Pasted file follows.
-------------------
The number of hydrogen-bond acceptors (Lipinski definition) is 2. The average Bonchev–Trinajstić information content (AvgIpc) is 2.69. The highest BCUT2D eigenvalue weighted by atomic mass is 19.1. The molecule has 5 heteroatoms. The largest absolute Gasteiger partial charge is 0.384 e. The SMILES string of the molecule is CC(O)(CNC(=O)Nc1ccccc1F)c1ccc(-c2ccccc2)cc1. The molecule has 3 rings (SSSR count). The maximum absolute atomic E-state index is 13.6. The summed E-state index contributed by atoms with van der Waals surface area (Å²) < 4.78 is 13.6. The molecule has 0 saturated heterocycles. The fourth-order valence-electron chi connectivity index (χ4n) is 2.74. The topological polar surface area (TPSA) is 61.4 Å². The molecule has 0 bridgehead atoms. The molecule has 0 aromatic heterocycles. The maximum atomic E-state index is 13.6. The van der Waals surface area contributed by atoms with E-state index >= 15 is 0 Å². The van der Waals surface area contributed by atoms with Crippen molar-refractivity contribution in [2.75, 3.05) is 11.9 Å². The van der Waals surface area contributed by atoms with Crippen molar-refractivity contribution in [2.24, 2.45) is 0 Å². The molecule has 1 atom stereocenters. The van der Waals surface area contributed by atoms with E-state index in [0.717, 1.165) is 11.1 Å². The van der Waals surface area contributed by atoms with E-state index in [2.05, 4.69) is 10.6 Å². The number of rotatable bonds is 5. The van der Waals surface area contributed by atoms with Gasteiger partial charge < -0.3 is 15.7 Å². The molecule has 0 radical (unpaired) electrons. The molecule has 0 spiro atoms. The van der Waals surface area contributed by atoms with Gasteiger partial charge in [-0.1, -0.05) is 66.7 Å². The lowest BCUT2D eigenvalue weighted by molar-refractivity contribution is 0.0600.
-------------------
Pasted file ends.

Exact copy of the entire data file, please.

The number of hydrogen-bond acceptors (Lipinski definition) is 2. The average Bonchev–Trinajstić information content (AvgIpc) is 2.69. The highest BCUT2D eigenvalue weighted by atomic mass is 19.1. The molecule has 5 heteroatoms. The largest absolute Gasteiger partial charge is 0.384 e. The SMILES string of the molecule is CC(O)(CNC(=O)Nc1ccccc1F)c1ccc(-c2ccccc2)cc1. The molecule has 3 rings (SSSR count). The maximum absolute atomic E-state index is 13.6. The summed E-state index contributed by atoms with van der Waals surface area (Å²) < 4.78 is 13.6. The molecule has 0 saturated heterocycles. The fourth-order valence-electron chi connectivity index (χ4n) is 2.74. The topological polar surface area (TPSA) is 61.4 Å². The molecule has 0 bridgehead atoms. The molecule has 0 aromatic heterocycles. The maximum atomic E-state index is 13.6. The van der Waals surface area contributed by atoms with E-state index >= 15 is 0 Å². The van der Waals surface area contributed by atoms with Crippen molar-refractivity contribution in [2.75, 3.05) is 11.9 Å². The van der Waals surface area contributed by atoms with Crippen molar-refractivity contribution in [2.24, 2.45) is 0 Å². The molecule has 1 atom stereocenters. The van der Waals surface area contributed by atoms with E-state index in [0.717, 1.165) is 11.1 Å². The van der Waals surface area contributed by atoms with E-state index in [2.05, 4.69) is 10.6 Å². The number of rotatable bonds is 5. The van der Waals surface area contributed by atoms with Gasteiger partial charge < -0.3 is 15.7 Å². The molecule has 0 radical (unpaired) electrons. The molecule has 0 spiro atoms. The van der Waals surface area contributed by atoms with Gasteiger partial charge in [-0.1, -0.05) is 66.7 Å². The lowest BCUT2D eigenvalue weighted by molar-refractivity contribution is 0.0600.